Julian in Toronto, Ontario

61 months ago

April/Tatiana

I find myself in the exact same situation. I am 34 and contemplating a career change, I have never catered to my creative side - interior design is what comes naturally to me - I close my eyes and can conceptualize the space to the finest detail. What scares me too is my age, I would also be close to 40 and have the same legitimate concerns as to potential earnings and realistic expectations. How did you research your decision, I don't even know what an entry level position entail.

Any advice would be greatly appreciated.

Julian

- Was this comment helpful? Yes / No (1) Reply - Report abuse

EB in San Diego, California

61 months ago

This is a late comment but after reading everything I am discusted but understand.
Designers are very sensitive when it comes to their profession. An interior decorater is often times refered to as an interior designer. An that really causes rage in people that have took the time to get the degree and put in all the hard work. Designers do more than color schemes and textile choices. Actually, thats a small part of it. The programming and schematics, the job binders and specification!
Designers really have to know everything about everything! First the interviewing process in programming, the pre-design work, matrix after matrix, the math, the space planning.And then draw it up. And then specify it. And then order it. And god, working with the contractors....Geez, Xanax time.
Really, when you work for a design firm you are going to specialize in something like elevations, CAD, rendering, perspectives, boards, lighting, "green" patrol, ect...
Those people trying to humiliate and degrade you should be encouraging you to be a Real designer. A contributor to justifing our profession. Becoming anything starts with interest and you obviously have it. Just know that Interior Design work is the most stressful work you can do. You don't have to be crazy to be an interior designer....but it helps!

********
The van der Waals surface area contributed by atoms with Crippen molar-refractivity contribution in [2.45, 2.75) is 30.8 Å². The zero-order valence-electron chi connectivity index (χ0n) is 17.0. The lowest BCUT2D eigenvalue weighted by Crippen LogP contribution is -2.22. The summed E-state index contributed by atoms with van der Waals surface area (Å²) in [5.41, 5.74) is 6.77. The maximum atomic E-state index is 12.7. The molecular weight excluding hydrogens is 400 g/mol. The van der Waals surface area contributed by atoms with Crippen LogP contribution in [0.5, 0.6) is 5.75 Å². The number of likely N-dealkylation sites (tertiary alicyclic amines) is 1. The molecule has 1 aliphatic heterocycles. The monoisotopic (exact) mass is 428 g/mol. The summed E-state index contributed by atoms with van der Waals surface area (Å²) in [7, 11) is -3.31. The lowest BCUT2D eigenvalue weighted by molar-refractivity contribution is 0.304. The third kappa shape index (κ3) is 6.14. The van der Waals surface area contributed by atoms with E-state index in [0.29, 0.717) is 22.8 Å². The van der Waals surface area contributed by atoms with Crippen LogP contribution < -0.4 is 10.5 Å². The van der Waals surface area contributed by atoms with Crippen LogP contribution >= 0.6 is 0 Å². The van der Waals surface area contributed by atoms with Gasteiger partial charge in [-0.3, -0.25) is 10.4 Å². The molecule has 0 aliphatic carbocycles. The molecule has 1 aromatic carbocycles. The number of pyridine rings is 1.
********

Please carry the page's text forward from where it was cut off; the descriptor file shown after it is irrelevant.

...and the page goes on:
- Was this comment helpful? Yes (7) / No (2) Reply - Report abuse

EB in San Diego, California

61 months ago

Jullian,
I didn't get my degree until I was 30. I know that is still younger than you but when you go to school you will find that its the more matured student that does will in interior design.
It is very stressful. More work than you can even imagine.!!! I can't stress that enough.
But if your thinking of the entry level salary I won't lie to you. It's not great. As a junior designer your looking at 35-50 K a year. But you also have student loans to pay back.
Moonlighting outside of your firm that you work for is helpfull and you can see those large checks in your name.
Don't be afraid of the age though. You can find a program that is about 3 1/2 years. And 3 1/2 years from now you can be graduating or you can be afraid! Your choice!!!!!!!

- Was this comment helpful? Yes (6) / No (1) Reply - Report abuse

Deelybob in Jacksonville, Florida

61 months ago

Start at Thomasville or a retail design company. Great training and introduction with the chance to make decent money.

- Was this comment helpful? Yes (6) / No (2) Reply - Report abuse

Deelybob in Jacksonville, Florida

61 months ago

Just to let everyone know up front. I know SunshineDesign personally.
And, Adam, FYI those projects she did that you knocked for only being 1.5 million were done in 1996! She probably gave up trying to explain anything. In today's market those home are more like 5 - 9 million bro. You that are on here reading her posts may not like how she said it, but she was telling the straight story. She is a hugely respected and liked designer with many high profile clients, though blunt, I'll agree.

- Was this comment helpful? Yes (7) / No (2) Reply - Report abuse

davis8362@bellsouth.net in Decatur, Georgia

61 months ago

Do anyone know where I can find a job as an interior designer or something close to that field I just graduated in May 2009. Thanks for any lead.

- Was this comment helpful? Yes (2) / No (5) Reply - Report abuse

JonesBoys

58 months ago

Host said: How did you get your start doing interior designer work, and what career moves did you make to get to your current position?

Do you need a particular educational background?

I am currently designing a tool to help Interior Designers and am looking for some help. The tool will be free of charge and will allow designers to upload photos of their projects, have them reviewed for possible building mistakes, search for professionals, find Materials easily, and post questions to building professionals. I have a website programmer, a marketing specialist and a printing shop that has offered discounts to help designers promote themselves, some of the deals they are offering are amazing. I have a few “seasoned designers” and contractors helping me in my project however I feel some of them have forgotten the obstacles they faced when they were freshly graduating from school.